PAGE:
Content Warning: This piece briefly describes an arrest of a young First Nations person.
On my way to the studio today I saw an Aboriginal kid getting arrested on the Alice Springs Town Council lawns. A plain clothed cop crouched in front of him, while she gently put cuffs around his wrists. He was sitting down with his back up against a tree, his wrists offered out in front of him. He seemed resigned, obliging. Across the road, four white tradies in high-vis shirts got out of a flashy white hire-car. They walked along the pavement jovial and joking. The cop escorted the kid to a van. I watched. I witnessed. It felt like it was the least I could do.
I ride my bike to the library. At the library, the code for free printing is 666. I print three of Ryan Presley's paintings onto separate A4 pages. I ride back towards Coles. I go past where the kid was arrested. It's like it never happened. Different people are around. The kid, the cops, the tradies are all gone.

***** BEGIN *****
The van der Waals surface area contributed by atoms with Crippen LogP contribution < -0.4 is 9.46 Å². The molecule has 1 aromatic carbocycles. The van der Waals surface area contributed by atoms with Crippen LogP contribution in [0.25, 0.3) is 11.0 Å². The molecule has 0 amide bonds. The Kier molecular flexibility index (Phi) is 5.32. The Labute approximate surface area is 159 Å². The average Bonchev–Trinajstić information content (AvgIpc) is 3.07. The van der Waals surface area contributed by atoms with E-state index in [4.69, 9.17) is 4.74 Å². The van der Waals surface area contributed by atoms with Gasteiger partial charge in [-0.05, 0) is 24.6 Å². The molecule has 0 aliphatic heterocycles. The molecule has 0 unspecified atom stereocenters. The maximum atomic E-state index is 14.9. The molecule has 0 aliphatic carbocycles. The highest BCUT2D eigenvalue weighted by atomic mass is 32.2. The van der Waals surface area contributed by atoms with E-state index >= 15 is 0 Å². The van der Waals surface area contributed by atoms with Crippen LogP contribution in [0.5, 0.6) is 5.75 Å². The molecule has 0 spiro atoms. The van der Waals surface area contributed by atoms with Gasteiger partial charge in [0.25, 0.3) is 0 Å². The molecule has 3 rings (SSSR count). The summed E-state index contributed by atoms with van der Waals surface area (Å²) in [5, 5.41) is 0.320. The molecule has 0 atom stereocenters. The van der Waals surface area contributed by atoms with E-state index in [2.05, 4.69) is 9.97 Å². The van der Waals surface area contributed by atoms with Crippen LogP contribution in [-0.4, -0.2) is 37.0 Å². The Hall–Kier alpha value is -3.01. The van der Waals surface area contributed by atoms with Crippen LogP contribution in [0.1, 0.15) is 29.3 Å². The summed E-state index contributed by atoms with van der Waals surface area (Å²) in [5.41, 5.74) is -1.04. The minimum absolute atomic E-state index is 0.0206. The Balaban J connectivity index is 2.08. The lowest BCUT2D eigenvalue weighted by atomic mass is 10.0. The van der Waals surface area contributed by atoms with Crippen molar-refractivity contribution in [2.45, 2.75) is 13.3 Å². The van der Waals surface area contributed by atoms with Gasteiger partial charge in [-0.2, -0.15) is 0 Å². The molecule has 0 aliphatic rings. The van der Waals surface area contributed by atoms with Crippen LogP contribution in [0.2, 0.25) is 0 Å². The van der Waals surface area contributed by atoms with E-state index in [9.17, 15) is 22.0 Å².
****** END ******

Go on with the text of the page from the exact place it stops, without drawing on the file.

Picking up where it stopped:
It's cool inside Coles and everyone looks disoriented as usual. A woman has opened a bottle of moisturiser and is sniffing it to see if she wants to purchase it. Right as she inhales, we make eye contact. I buy some glue.
I sit in the park across from my studio, in the shadow of the large statue of explorer John McDouall Stuart. Two tourists with wide brim hats and backpacks materialise, then two more. They survey Stuart and read out the plaque quietly to each other. Then both couples disappear in opposite directions.